An eclectic array of installations recently popped up at the Navy Yard in Philadelphia, transforming the historic neighborhood into a temporary wonderland teeming with quirky characters, large-scale interventions, and optimism. A life-size piñata shaped like a 1984 Thunderbird is parked on 12th Street, cross-stitched roses trail across the brick facade of Building 99, and a typographic message casts shadows on a pavilion in a call for hope.
Officially titled Mystery Island and the Marvelous Occurrence of Spontaneous Art, or MIMOSA, the entirely outdoor exhibition includes work from seven artists DAKU (previously), Justin Favela (previously), Kid Hazo with South Fellini, Reed Bmore, Liesbet Bussche, and Raquel Rodrigo (previously). It’s a collaboration between the anonymous collective Group X and the Navy Yard, which was overrun in 2018 by a gargantuan sea monster. MIMOSA‘s six site-specific installations are spread across 1,200 acres.
Activated by sunlight, DAKU’s installation “Rays of Hope” casts shadows in 25 different languages on a brick terrace in Crescent Park. Throughout the day as the light shifts, so do the silhouettes on the ground. “The sun has always been associated as a symbol of energy and so is hope,” DAKU says. Rays of light metaphorically serve as “a symbol of positivity and optimism.”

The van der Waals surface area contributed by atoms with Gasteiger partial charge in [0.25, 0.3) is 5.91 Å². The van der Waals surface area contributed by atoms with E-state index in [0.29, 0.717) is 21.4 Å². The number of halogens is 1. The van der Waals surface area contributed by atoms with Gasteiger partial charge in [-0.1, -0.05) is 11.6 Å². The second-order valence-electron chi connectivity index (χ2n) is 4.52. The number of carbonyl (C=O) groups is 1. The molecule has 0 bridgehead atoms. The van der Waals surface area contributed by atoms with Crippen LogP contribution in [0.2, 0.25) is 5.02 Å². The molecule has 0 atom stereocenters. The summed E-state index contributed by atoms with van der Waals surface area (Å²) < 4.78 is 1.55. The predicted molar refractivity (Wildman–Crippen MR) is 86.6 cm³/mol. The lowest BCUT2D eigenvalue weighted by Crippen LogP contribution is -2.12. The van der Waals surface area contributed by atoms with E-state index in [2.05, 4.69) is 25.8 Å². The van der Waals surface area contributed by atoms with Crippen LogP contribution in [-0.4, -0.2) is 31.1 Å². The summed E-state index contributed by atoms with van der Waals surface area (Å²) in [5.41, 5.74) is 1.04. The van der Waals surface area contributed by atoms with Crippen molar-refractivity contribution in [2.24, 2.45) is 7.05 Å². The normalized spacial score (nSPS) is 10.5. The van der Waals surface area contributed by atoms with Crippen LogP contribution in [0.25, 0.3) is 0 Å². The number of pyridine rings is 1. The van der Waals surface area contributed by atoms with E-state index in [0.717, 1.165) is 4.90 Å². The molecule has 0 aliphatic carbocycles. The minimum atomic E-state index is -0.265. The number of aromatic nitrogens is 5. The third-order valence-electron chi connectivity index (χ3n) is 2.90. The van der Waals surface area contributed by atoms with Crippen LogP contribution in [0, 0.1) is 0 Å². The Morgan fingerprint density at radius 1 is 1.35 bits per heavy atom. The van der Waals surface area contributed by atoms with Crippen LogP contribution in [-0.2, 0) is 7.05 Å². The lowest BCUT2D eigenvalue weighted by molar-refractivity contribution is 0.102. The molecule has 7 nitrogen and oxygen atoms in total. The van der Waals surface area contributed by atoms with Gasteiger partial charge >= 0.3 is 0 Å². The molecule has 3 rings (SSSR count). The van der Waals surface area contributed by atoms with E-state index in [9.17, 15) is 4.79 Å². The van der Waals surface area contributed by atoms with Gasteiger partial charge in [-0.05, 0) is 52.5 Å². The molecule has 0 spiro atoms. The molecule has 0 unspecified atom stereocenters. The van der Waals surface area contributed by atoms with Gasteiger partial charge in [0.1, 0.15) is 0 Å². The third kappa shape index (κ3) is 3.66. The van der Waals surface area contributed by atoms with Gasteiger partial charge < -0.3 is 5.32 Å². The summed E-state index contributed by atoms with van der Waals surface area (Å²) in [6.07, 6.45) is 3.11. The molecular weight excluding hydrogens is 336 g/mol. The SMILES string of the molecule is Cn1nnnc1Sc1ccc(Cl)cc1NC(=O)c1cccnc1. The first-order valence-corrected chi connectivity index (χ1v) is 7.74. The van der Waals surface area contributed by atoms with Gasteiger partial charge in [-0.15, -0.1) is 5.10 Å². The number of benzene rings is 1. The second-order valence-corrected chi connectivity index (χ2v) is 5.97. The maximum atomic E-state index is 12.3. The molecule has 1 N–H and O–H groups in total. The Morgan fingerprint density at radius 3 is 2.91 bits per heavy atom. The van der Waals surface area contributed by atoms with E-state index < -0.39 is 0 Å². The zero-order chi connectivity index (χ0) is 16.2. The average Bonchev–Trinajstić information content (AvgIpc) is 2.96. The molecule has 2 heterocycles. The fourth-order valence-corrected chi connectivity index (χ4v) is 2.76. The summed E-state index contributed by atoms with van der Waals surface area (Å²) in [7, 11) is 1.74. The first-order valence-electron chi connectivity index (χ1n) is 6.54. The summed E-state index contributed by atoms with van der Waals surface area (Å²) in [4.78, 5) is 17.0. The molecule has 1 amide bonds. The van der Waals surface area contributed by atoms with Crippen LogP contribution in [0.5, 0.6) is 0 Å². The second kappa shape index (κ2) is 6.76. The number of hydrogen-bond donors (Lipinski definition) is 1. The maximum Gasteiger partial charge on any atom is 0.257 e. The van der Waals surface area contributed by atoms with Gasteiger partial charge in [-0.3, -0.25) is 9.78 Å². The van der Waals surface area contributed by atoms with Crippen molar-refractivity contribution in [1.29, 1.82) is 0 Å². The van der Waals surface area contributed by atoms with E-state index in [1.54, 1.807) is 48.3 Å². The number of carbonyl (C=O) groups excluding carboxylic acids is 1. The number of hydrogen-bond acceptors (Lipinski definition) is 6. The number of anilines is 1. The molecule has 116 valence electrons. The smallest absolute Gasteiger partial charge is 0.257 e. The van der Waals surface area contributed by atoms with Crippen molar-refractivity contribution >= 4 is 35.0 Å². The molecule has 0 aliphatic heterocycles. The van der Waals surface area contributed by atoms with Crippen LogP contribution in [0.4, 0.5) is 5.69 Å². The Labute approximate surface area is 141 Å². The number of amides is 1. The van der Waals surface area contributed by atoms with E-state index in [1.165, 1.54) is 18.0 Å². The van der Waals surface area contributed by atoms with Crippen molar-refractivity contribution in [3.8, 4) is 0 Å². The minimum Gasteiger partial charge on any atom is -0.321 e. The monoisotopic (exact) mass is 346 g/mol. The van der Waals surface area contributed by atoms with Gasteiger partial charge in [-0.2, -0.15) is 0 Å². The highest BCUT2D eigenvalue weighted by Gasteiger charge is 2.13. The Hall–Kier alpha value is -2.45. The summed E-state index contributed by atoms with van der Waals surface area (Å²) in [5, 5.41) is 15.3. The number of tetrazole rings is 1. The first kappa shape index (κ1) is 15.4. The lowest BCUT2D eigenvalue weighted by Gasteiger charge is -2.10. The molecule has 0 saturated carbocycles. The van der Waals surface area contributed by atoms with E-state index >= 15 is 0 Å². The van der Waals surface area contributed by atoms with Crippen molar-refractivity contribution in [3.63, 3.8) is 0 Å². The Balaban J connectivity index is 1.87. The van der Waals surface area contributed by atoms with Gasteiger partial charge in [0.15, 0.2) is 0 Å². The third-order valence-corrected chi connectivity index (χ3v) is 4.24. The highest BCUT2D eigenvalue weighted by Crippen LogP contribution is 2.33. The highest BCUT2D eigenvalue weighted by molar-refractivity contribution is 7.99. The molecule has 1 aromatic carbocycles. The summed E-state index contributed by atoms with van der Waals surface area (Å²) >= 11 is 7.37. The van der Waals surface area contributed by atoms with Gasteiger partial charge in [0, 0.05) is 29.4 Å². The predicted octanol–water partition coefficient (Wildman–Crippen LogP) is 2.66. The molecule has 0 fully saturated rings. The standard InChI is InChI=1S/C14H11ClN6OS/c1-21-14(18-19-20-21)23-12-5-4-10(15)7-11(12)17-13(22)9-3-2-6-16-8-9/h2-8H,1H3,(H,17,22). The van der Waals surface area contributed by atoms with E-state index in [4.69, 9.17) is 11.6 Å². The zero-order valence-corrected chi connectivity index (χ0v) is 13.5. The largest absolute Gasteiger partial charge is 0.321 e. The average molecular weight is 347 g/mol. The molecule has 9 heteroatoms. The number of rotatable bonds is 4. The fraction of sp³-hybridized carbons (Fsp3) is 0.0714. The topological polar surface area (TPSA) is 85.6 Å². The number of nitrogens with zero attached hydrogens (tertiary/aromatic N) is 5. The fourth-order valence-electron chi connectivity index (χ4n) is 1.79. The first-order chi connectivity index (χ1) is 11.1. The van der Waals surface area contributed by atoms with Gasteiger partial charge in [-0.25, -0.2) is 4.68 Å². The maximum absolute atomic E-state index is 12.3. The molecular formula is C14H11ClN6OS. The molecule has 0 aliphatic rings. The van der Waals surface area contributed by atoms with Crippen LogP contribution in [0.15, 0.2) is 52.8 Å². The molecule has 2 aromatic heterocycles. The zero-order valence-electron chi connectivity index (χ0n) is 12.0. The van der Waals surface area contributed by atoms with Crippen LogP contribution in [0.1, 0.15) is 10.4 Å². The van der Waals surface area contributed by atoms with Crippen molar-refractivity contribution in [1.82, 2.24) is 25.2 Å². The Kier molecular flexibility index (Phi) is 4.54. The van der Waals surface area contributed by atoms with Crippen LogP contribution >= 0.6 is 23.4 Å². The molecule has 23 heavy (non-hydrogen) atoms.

By translating the word “hope” into dozens of languages, the anonymous Indian street artist puts forth a welcoming vision. “When we see a native language, we have a sense of belonging and familiarity with the space. Especially in a foreign land or a place, it makes it more relatable,” DAKU writes. “Languages have been a part of every culture and (have their) own visual aesthetic… Culture is common ground for any language or a form of visual art, and if one comes to think of it, language plays an essential role. It binds the culture in forming into a community.”
A nod to his mother’s first purchase after immigrating from Guatemala to the United States in the 1980s, Favela’s paper-fringed car expands on the myth of “The American Dream.” “The promise that if you keep your head down, work really hard and save your money… you, too, can own a home with a two-car garage, get married, have kids, build an empire, and live an abundant and dignified life,” he says. Through his large-scale piñatas, Favela conveys stories like his mother’s, particularly in relation to her longing to return to Central America. “What about the immigrants that come here and realize that they moved to a country that does not want them here? Their stories are also important,” he says.
Questions about identity, including his own as a first-generation, queer, Latinx American, and the experiences of people who have immigrated to the U.S. face inform Favela’s artworks. He subverts common narratives by offering a revised way of thinking centered on joy:
What are we when we are not viewed as just a labor force? What if we stopped taking pride in suffering and the sacrifices that we had to make? What if we valued joy? Mental health? What if we could take a couple of days of…just because!? What would happen if could just be ourselves? When will we all be free?
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